A surfer catches wind from a wave at Mavericks Beach near Half Moon Bay, California on December 28, 2023.
Massive waves and coastal flooding are wreaking havoc in several California coastal communities for a third day, where extreme conditions have forced water rescues, washed away cars and injured a handful of onlookers.
Unusually large surf — often more than 20 feet high — prompted beach closures along the California coast and sent damaging waters flooding many coastal streets, homes and businesses.
In hard-hit Ventura County, waves surged over sea walls, carrying parked cars onto the street and into significant intersections, blocking the paths of first responders, Fire Capt. Brian McGrath told CNN affiliate TNLA. Flooding at a local hotel caused damage to all its ground-floor rooms, he said.
High water and dangerous rip currents have besieged much of the West Coast from Southern California to Oregon since Thursday, caused by a series of powerful storms coming ashore from the Pacific Ocean.
Beachgoers watch as massive surf pounds the shoreline on December 28, 2023 in Manhattan Beach, California.
Although the dangers will ease for Northern Californians on Saturday, coastal areas of Central and Southern California will be battered by extreme surges that could reach about 25 feet in affected areas.
Some waves in the Gulf of California are expected to reach 40 feet — the size of a telephone pole — and others 28 to 33 feet.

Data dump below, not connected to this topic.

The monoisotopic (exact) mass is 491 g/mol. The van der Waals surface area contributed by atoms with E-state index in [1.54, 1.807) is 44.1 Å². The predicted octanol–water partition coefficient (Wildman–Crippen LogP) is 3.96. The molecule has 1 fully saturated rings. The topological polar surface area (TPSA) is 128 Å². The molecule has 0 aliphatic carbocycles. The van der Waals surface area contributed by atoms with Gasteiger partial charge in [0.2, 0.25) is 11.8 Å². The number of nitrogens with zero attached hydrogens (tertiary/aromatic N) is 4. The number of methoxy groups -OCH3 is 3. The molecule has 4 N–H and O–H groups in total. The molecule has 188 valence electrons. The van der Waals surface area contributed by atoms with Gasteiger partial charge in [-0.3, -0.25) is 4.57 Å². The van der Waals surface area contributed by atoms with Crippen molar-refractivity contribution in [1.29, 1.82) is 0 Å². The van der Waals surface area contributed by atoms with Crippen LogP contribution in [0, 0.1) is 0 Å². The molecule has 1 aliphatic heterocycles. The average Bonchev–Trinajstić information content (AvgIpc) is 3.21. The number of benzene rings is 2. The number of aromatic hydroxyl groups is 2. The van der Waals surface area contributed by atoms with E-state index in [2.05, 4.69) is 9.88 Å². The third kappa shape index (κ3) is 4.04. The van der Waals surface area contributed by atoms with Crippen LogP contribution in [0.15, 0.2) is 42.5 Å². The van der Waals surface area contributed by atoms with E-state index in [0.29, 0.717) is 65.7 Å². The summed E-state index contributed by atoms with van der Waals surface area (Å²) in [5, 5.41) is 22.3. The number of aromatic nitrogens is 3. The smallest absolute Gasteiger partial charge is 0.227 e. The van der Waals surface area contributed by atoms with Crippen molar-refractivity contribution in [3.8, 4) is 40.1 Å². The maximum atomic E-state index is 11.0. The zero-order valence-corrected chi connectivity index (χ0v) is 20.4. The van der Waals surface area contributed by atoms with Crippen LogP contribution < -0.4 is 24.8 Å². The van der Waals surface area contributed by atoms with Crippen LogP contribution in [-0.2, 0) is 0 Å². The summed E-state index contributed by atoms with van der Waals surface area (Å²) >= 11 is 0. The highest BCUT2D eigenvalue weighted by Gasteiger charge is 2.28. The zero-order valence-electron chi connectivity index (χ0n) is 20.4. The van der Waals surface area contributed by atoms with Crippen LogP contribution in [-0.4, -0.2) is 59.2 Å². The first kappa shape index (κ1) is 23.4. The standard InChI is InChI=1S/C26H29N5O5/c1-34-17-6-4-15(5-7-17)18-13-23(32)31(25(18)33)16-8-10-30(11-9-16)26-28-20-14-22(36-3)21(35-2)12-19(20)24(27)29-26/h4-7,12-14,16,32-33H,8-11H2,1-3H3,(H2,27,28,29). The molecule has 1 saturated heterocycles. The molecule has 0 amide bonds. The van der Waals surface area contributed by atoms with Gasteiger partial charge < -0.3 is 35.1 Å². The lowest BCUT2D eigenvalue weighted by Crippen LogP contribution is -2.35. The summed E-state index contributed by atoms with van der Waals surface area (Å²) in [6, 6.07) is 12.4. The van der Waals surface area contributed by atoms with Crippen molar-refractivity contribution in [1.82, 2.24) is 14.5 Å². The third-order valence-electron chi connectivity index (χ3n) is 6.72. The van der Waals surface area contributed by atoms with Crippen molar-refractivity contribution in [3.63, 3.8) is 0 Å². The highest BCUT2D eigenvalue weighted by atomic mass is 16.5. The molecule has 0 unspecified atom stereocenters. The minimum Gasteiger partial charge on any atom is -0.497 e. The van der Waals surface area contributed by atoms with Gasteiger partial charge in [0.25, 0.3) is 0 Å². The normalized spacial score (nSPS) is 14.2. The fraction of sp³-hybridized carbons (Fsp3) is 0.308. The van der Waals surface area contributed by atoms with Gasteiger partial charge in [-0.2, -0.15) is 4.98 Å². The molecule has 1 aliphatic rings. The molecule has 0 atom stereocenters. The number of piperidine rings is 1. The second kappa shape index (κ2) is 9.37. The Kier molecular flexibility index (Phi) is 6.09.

Southern Oregon's coast will also see strong surf and high winds early Saturday morning. High surf warnings will be in effect for the area starting Saturday morning, with waves of 20 to 25 feet expected.
Avid onlookers and enthusiastic surfers are enthralled by the spectacular surf, but local authorities are urging people to stay out of the water and away from the beaches due to potentially life-threatening conditions.
The National Weather Service in Los Angeles said, “Coaches, ships, vulnerable harbors should not be considered safe.” said.
Ventura County officials closed all beaches through New Year's Eve as waves swelled to 15 to 20 feet at the beach by Saturday evening. The county, along with Hermosa, Manhattan and Palos Verdes beaches, faces the most intense high tide on Saturday and is at risk of significant coastal flooding.
“We know the waves are interesting and we understand the desire to come here,” McGrath told TNLA Friday. “But we are asking people to stay away and leave the area for their safety and ours.”
Ventura first responders rescued about 10 people Friday “who thought they could go in that high surf,” the fire captain said. Two beachgoers helped pull a struggling lifeguard out of the water as a lifeguard tried to rescue a man near the beach and return him to shore, firefighter Andy Vanciver told CNN.
During Thursday's first round of rough surf, nearly 20 people were swept away by a wave that crashed into a beach barrier lined with spectators in the Pierpont section of Ventura Beach, authorities said. 8 injured people were taken to hospital.
“It was terrifying and devastating,” said Colin Hogue, who captured video of people scrambling to escape as high waves crashed into the barrier. The fast-moving sea water swept some people off their feet and toppled cars as drivers tried to speed away.
“People screamed and screamed. I ran as fast as I could,” said Hoke.
One of the storms driving the waves will bring rain and wind to California through Saturday.
By Saturday morning, rain will move inland and across Southern California before weakening over the Rocky Mountains on Sunday.
Further inland, a wintry mix will fall over parts of central and eastern California. Over a foot of snow is possible on higher ridges and peaks and 6 to 12 inches is expected in lower elevation mountain areas.
CNN's Mary Gilbert and Cindy Van Quetno contributed to this report.